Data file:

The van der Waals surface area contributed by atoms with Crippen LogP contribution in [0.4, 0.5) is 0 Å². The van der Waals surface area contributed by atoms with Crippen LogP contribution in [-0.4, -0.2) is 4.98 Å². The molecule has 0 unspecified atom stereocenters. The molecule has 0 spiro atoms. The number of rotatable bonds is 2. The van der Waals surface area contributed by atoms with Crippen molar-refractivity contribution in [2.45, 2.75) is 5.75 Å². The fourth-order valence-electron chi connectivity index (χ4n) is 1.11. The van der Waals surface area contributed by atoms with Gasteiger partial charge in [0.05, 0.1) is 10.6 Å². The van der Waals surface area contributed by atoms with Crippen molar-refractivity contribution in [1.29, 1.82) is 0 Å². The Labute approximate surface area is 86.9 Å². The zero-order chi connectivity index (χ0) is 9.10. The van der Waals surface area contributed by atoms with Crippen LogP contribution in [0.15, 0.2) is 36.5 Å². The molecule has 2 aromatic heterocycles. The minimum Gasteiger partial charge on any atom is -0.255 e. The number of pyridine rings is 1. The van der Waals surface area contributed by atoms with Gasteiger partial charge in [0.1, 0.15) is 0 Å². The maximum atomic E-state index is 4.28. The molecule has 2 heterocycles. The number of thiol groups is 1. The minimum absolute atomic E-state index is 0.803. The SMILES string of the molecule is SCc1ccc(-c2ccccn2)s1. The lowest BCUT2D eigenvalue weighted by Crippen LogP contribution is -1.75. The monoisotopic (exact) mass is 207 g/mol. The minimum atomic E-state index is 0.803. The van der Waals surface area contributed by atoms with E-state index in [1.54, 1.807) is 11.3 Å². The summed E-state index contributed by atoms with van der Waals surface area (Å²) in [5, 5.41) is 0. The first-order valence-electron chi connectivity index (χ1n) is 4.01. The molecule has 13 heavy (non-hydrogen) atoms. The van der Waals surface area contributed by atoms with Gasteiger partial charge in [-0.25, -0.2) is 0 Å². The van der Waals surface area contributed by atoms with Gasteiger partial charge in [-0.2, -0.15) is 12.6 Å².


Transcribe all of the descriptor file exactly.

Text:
The van der Waals surface area contributed by atoms with Crippen LogP contribution in [0.4, 0.5) is 0 Å². The van der Waals surface area contributed by atoms with Crippen LogP contribution in [-0.4, -0.2) is 4.98 Å². The molecule has 0 unspecified atom stereocenters. The molecule has 0 spiro atoms. The number of rotatable bonds is 2. The van der Waals surface area contributed by atoms with Crippen molar-refractivity contribution in [2.45, 2.75) is 5.75 Å². The fourth-order valence-electron chi connectivity index (χ4n) is 1.11. The van der Waals surface area contributed by atoms with Gasteiger partial charge in [0.05, 0.1) is 10.6 Å². The van der Waals surface area contributed by atoms with Crippen molar-refractivity contribution in [1.29, 1.82) is 0 Å². The Labute approximate surface area is 86.9 Å². The zero-order chi connectivity index (χ0) is 9.10. The van der Waals surface area contributed by atoms with Crippen LogP contribution in [0.15, 0.2) is 36.5 Å². The molecule has 2 aromatic heterocycles. The minimum Gasteiger partial charge on any atom is -0.255 e. The number of pyridine rings is 1. The van der Waals surface area contributed by atoms with Gasteiger partial charge in [0.1, 0.15) is 0 Å². The maximum atomic E-state index is 4.28. The molecule has 2 heterocycles. The number of thiol groups is 1. The minimum absolute atomic E-state index is 0.803. The SMILES string of the molecule is SCc1ccc(-c2ccccn2)s1. The lowest BCUT2D eigenvalue weighted by Crippen LogP contribution is -1.75. The monoisotopic (exact) mass is 207 g/mol. The minimum atomic E-state index is 0.803. The van der Waals surface area contributed by atoms with E-state index in [1.54, 1.807) is 11.3 Å². The summed E-state index contributed by atoms with van der Waals surface area (Å²) in [5, 5.41) is 0. The first-order valence-electron chi connectivity index (χ1n) is 4.01. The molecule has 13 heavy (non-hydrogen) atoms. The van der Waals surface area contributed by atoms with Gasteiger partial charge in [-0.25, -0.2) is 0 Å². The van der Waals surface area contributed by atoms with Gasteiger partial charge in [-0.2, -0.15) is 12.6 Å².